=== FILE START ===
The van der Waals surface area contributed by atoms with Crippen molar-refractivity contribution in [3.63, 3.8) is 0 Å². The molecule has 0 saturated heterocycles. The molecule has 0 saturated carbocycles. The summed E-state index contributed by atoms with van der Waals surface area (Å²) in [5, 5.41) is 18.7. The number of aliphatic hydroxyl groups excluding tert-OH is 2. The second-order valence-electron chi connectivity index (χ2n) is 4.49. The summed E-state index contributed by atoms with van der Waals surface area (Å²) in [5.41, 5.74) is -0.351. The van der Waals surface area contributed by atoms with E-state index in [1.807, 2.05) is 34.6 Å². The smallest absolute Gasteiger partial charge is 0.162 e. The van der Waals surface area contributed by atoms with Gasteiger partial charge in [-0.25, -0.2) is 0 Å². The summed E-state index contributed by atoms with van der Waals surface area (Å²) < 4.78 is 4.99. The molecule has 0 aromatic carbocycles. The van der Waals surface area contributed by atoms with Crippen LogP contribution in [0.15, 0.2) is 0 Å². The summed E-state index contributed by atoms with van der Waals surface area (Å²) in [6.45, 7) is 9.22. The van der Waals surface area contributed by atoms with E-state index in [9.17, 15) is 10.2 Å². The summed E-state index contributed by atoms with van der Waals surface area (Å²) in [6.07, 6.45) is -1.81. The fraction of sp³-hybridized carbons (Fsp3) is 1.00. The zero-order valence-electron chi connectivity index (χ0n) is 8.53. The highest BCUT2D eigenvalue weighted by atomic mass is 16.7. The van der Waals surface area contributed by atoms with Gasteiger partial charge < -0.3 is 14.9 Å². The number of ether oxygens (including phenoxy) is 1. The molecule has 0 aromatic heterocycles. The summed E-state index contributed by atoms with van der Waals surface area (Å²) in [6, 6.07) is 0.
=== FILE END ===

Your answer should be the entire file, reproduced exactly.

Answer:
The van der Waals surface area contributed by atoms with Crippen molar-refractivity contribution in [3.63, 3.8) is 0 Å². The molecule has 0 saturated heterocycles. The molecule has 0 saturated carbocycles. The summed E-state index contributed by atoms with van der Waals surface area (Å²) in [5, 5.41) is 18.7. The number of aliphatic hydroxyl groups excluding tert-OH is 2. The second-order valence-electron chi connectivity index (χ2n) is 4.49. The summed E-state index contributed by atoms with van der Waals surface area (Å²) in [5.41, 5.74) is -0.351. The van der Waals surface area contributed by atoms with E-state index in [1.807, 2.05) is 34.6 Å². The smallest absolute Gasteiger partial charge is 0.162 e. The van der Waals surface area contributed by atoms with Gasteiger partial charge in [-0.25, -0.2) is 0 Å². The summed E-state index contributed by atoms with van der Waals surface area (Å²) < 4.78 is 4.99. The molecule has 0 aromatic carbocycles. The van der Waals surface area contributed by atoms with Crippen LogP contribution in [0.15, 0.2) is 0 Å². The summed E-state index contributed by atoms with van der Waals surface area (Å²) in [6.45, 7) is 9.22. The van der Waals surface area contributed by atoms with E-state index in [9.17, 15) is 10.2 Å². The summed E-state index contributed by atoms with van der Waals surface area (Å²) in [6.07, 6.45) is -1.81. The fraction of sp³-hybridized carbons (Fsp3) is 1.00. The zero-order valence-electron chi connectivity index (χ0n) is 8.53. The highest BCUT2D eigenvalue weighted by atomic mass is 16.7. The van der Waals surface area contributed by atoms with Gasteiger partial charge < -0.3 is 14.9 Å². The number of ether oxygens (including phenoxy) is 1. The molecule has 0 aromatic heterocycles. The summed E-state index contributed by atoms with van der Waals surface area (Å²) in [6, 6.07) is 0.